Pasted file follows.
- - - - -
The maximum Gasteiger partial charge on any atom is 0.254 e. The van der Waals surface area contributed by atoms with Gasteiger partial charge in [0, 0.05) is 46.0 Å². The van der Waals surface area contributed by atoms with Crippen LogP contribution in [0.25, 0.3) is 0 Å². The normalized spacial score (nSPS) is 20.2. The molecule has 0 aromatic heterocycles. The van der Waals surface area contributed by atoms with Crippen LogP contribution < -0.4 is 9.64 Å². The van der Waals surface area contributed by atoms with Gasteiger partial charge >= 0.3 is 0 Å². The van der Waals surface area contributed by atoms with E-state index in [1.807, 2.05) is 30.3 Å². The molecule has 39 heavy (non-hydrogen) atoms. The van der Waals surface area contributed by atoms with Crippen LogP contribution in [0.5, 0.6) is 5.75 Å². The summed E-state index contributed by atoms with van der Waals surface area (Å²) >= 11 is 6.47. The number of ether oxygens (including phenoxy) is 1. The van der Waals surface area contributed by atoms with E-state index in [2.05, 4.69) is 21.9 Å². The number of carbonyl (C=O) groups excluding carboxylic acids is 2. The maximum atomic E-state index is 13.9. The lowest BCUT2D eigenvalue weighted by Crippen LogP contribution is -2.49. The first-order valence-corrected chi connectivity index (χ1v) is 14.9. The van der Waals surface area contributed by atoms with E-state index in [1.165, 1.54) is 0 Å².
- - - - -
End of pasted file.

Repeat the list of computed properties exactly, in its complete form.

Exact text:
The maximum Gasteiger partial charge on any atom is 0.254 e. The van der Waals surface area contributed by atoms with Gasteiger partial charge in [0, 0.05) is 46.0 Å². The van der Waals surface area contributed by atoms with Crippen LogP contribution in [0.25, 0.3) is 0 Å². The normalized spacial score (nSPS) is 20.2. The molecule has 0 aromatic heterocycles. The van der Waals surface area contributed by atoms with Crippen LogP contribution < -0.4 is 9.64 Å². The van der Waals surface area contributed by atoms with Gasteiger partial charge >= 0.3 is 0 Å². The van der Waals surface area contributed by atoms with E-state index in [1.807, 2.05) is 30.3 Å². The molecule has 39 heavy (non-hydrogen) atoms. The van der Waals surface area contributed by atoms with Crippen LogP contribution in [0.5, 0.6) is 5.75 Å². The summed E-state index contributed by atoms with van der Waals surface area (Å²) >= 11 is 6.47. The number of ether oxygens (including phenoxy) is 1. The van der Waals surface area contributed by atoms with E-state index in [2.05, 4.69) is 21.9 Å². The number of carbonyl (C=O) groups excluding carboxylic acids is 2. The maximum atomic E-state index is 13.9. The lowest BCUT2D eigenvalue weighted by Crippen LogP contribution is -2.49. The first-order valence-corrected chi connectivity index (χ1v) is 14.9. The van der Waals surface area contributed by atoms with E-state index in [1.165, 1.54) is 0 Å².